Molecular mechanisms of oxidative stress resistance in an animal model of aging w

Summary

Principal Investigator: Sarah Milton
Abstract: DESCRIPTION (provided by applicant): The effects of reactive oxygen species (ROS) and oxidative stress on protein organization, cellular homeostasis, and apoptosis are recognized as key factors in aging and senescence, and ROS damage is thought to play a role in a number of neurodegenerative diseases including Alzheimer's, Parkinson's Disease, and stroke (ischemia/reperfusion). The turtle, an accepted model of aging with negligible senescence, has provided new insights into the defense against oxidative stress as certain species survive prolonged bouts of anoxia and repeated reoxygenation without apparent cellular damage. This ability of the freshwater turtle (Trachemys scripta) is due both to high constitutive levels of antioxidants and an inherent ability to suppress excess ROS formation (Milton et al., 2007), and we hypothesize that the ability of the turtle to prevent oxidative damage is directly linked to its aging without senescence. This species is also unique in the animal kingdom in that it significantly upregulates the enzyme peptide Methionine sulfoxide reductase (MsrA) in the brain during anoxia. MsrA and MsrB are "repair enzymes" for oxidized methionine residues on proteins and free amino acids;oxidized methionine compromises the activity of a number of enzymes and Msr may thus restore biological activity to damaged proteins. The reversible oxidation/reduction of readily available Met in proteins may also be one of the prime mechanisms by which cells catalytically scavenge ROS before they damage cellular constituents (Levine et al., 1996), and increased cell death and ROS damage occur when Msr levels are reduced in several aging models. This is the first report in any system -eukaryotic or prokaryotic- of the induction and subsequent down-regulation of MsrA transcription and protein levels regulated by oxygen supply, which makes T. scripta radically different from other animal models, and provides a unique opportunity to investigate the function and regulation of this peptide which is likely to play a critical role in aging. Heat shock protein 72 (Hsp72) is also strongly upregulated by anoxia, and its role as a molecular chaperone to reduce accumulation of AGE products as well as an anti-apoptotic protein may also play an important role in aging without senescence. HSP's are involved in ischemic preconditioning, neuroprotection in ischemia and stroke, and act as end-effectors of anti-apoptotic mechanisms. Our specific aim is to determine how MsrA and Hsp72 protect cells against oxidative damage;we will utilize in vivo studies as well as siRNA technology in vitro to study the role of MsrA and Hsp72 in neuronal resistance to oxidative stress, cellular damage, and mitochondrial dysfunction, and thus their role in aging without senescence. PUBLIC HEALTH RELEVANCE: Reactive oxygen species (ROS) and oxidative stress affect protein organization, cellular homeostasis, and apoptosis, and are recognized as key factors in aging and senescence, as well as neurodegenerative diseases including Alzheimer's, Parkinson's Disease, Amyotrophic Lateral Sclerosis (ALS) and stroke (ischemia/reperfusion). Methionine sulfoxide reductases are a ubiquitous class of enzymes that repair oxidative damage to methionine residues in proteins, and which are uniquely upregulated by anoxia in the brain of the anoxia-tolerant turtle;heat shock proteins are also strongly upregulated and defend against ROS release and protein damage This project utilizes the turtle as a model to investigate the role of MsrA and Hsp72 in neuronal resistance to oxidative stress, cellular damage, and mitochondrial dysfunction, and thus its role in aging without senescence.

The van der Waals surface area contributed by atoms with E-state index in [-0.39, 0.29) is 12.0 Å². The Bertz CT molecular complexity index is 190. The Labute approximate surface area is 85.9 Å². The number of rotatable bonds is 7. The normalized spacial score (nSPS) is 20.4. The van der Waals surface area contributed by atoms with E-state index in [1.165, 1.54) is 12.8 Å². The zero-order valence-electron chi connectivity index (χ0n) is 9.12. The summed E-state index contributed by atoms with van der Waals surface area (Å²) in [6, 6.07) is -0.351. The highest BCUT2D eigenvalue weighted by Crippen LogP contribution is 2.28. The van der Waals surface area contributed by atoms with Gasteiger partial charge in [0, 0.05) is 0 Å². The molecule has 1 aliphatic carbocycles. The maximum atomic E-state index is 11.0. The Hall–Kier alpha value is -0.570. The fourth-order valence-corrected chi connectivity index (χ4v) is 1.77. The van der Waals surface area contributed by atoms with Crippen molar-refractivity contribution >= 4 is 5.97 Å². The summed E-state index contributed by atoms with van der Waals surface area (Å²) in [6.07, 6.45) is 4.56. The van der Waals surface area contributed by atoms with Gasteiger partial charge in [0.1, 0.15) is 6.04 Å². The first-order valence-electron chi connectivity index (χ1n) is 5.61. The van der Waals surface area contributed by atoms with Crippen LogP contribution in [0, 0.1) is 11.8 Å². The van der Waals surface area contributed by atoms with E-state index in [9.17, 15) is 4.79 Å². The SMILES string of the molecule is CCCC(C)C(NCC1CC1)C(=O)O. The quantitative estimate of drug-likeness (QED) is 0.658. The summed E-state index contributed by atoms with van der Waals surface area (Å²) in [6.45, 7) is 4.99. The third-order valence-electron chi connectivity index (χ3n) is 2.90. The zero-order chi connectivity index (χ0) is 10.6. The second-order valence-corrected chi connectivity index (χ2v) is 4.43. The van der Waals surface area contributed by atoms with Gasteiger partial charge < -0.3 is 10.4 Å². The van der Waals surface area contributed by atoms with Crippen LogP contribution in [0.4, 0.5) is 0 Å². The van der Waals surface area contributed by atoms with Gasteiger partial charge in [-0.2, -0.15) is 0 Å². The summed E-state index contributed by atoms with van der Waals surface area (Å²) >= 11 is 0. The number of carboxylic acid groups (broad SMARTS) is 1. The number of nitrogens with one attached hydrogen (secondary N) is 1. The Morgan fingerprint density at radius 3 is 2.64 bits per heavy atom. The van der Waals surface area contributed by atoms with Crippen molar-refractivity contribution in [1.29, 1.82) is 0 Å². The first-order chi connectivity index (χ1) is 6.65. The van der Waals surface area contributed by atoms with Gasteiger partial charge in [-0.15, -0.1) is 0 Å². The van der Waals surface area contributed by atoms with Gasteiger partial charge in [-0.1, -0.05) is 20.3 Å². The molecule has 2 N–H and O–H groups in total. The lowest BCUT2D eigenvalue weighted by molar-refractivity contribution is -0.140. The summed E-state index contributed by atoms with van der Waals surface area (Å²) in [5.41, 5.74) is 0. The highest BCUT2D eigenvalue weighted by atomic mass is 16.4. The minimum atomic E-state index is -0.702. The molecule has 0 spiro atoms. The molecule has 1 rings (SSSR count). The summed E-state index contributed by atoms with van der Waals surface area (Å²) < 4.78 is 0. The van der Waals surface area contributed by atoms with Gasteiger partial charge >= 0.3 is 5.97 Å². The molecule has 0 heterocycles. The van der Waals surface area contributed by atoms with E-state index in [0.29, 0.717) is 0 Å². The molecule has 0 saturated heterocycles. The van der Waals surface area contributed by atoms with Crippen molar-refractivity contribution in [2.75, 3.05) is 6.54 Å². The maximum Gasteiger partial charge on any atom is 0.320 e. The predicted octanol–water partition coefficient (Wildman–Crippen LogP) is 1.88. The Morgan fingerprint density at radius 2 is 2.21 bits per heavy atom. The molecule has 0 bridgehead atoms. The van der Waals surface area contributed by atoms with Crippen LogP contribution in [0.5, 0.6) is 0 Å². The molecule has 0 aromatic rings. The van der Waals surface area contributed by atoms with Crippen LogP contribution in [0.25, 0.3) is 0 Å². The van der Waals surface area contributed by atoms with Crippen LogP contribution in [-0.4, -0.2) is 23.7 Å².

Funding Period: 2009-08-01 - 2011-07-31
more information: NIH RePORT

Top Publications

  1. pmc No oxygen? No problem! Intrinsic brain tolerance to hypoxia in vertebrates
    John Larson
    Psychiatric Institute, Department of Psychiatry and Laboratory of Integrative Neuroscience, Department of Biological Sciences, University of Illinois, Chicago, IL 60612, USA
    J Exp Biol 217:1024-39. 2014

Detail Information

Publications1

  1. pmc No oxygen? No problem! Intrinsic brain tolerance to hypoxia in vertebrates
    John Larson
    Psychiatric Institute, Department of Psychiatry and Laboratory of Integrative Neuroscience, Department of Biological Sciences, University of Illinois, Chicago, IL 60612, USA
    J Exp Biol 217:1024-39. 2014
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